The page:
I recently moved out of my parents’ house and in with my boyfriend of four years. We are both in our early twenties, and sincerely want to build a life together. My boyfriend is terrible with money, but thankfully he is aware of his problem. He will spend wastefully, and use his debit card for small purchases and forget to keep the receipts. This makes it difficult for him to balance his checking account and often results in pricey overdrafts that we really cannot afford to pay. He has offered to let me "take over" the finances by suggesting that we get a joint checking account which would be my responsibility to manage. On the one hand, I like the idea of being able to see where our money is going, discussing our purchases together, and seeing where we can cut expenses and save money for our future together; but on the other hand, I am afraid that he will start using my money as a cushion to prevent his frequent overdrafts, and that any attempts to get him to budget will fall upon deaf ears. I need some guidance - quick!
In reading (and re-reading) your letter, I notice three things. The first is your use of the word "his" when referring to the problem behavior - his problem with money; the second is your use of the personal possessive "my" when referring to the other side of the coin - "my money as a cushion…” The third is your use of the words "we" and "our" when referring to future events. This tells me that even though you are looking towards building a life together, you are still not completely out of the "yours and mine" mindset as opposed to thinking in terms of "ours" - as in "our money" - at all times.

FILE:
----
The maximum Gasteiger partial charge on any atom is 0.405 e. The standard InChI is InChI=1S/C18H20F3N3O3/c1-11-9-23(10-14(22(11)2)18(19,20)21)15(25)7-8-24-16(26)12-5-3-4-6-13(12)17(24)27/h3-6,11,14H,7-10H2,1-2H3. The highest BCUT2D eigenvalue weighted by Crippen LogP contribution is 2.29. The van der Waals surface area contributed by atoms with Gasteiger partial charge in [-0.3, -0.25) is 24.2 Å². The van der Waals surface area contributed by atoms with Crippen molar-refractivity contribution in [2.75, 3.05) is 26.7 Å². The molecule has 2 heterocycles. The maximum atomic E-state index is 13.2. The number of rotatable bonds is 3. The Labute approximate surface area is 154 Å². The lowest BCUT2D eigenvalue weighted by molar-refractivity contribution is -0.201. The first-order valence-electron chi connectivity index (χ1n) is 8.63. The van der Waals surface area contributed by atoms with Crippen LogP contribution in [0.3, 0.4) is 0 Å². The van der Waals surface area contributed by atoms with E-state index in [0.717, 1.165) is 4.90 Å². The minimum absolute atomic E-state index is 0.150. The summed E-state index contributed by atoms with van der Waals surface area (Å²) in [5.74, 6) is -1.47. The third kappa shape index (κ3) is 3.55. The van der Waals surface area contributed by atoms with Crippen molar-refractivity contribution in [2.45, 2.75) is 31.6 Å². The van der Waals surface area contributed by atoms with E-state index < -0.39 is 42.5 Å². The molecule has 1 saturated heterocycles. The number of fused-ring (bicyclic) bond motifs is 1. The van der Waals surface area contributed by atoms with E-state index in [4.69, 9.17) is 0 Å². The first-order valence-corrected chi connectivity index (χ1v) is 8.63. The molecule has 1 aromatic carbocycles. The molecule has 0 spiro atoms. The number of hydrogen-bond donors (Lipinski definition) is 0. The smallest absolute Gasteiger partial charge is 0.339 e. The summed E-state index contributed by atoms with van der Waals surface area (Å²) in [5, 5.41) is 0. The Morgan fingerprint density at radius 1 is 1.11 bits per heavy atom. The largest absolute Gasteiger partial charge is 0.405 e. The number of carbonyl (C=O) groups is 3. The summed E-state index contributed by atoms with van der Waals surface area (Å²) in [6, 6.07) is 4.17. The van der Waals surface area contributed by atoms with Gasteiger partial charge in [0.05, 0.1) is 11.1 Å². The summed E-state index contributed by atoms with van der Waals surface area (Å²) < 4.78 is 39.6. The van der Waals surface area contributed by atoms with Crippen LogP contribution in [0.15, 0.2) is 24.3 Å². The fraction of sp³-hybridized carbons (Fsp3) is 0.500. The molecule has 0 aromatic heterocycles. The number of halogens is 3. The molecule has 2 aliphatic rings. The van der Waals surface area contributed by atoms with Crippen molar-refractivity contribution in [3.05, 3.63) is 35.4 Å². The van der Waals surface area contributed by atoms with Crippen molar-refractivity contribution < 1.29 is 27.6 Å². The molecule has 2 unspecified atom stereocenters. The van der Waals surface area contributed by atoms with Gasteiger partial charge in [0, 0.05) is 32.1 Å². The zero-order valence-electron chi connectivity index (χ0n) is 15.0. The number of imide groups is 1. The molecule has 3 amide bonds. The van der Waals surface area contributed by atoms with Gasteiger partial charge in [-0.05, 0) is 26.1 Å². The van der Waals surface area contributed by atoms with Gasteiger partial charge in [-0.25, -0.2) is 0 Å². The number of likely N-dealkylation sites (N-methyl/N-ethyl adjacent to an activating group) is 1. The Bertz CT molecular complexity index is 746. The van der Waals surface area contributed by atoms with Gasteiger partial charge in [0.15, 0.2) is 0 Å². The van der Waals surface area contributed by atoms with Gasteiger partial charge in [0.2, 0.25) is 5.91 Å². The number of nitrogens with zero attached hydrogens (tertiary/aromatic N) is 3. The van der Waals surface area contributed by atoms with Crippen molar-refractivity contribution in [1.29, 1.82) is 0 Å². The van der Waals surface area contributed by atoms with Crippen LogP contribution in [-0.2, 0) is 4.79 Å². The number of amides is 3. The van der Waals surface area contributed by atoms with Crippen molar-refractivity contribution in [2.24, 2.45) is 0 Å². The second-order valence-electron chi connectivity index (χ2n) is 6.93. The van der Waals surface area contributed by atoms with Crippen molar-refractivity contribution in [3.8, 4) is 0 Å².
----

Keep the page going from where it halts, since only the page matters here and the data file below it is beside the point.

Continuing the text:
Since you are living together, I would strongly recommend having a joint checking account, into which you each deposit an equal percentage of your paychecks. Keep this account for bill paying only. You could also open a joint passbook savings account (with no debit-card attached to it) into which you each deposit an equal amount of money each paycheck. This way, your joint finances will go towards building the future you seek by creating a sense of equal financial responsibility towards each other without destroying your credit in the process (some banks report repeated overdrafts to the credit bureaus).
When it comes to personal expenses, each of you should have separate spending accounts - and I would recommend pre-paid debit cards, to prevent overdrafts - that allow you the flexibility you need without cheating your household budget. I realize this sounds rather complicated, but the merging of finances generally is, especially when one partner is frugal and the other a spendthrift.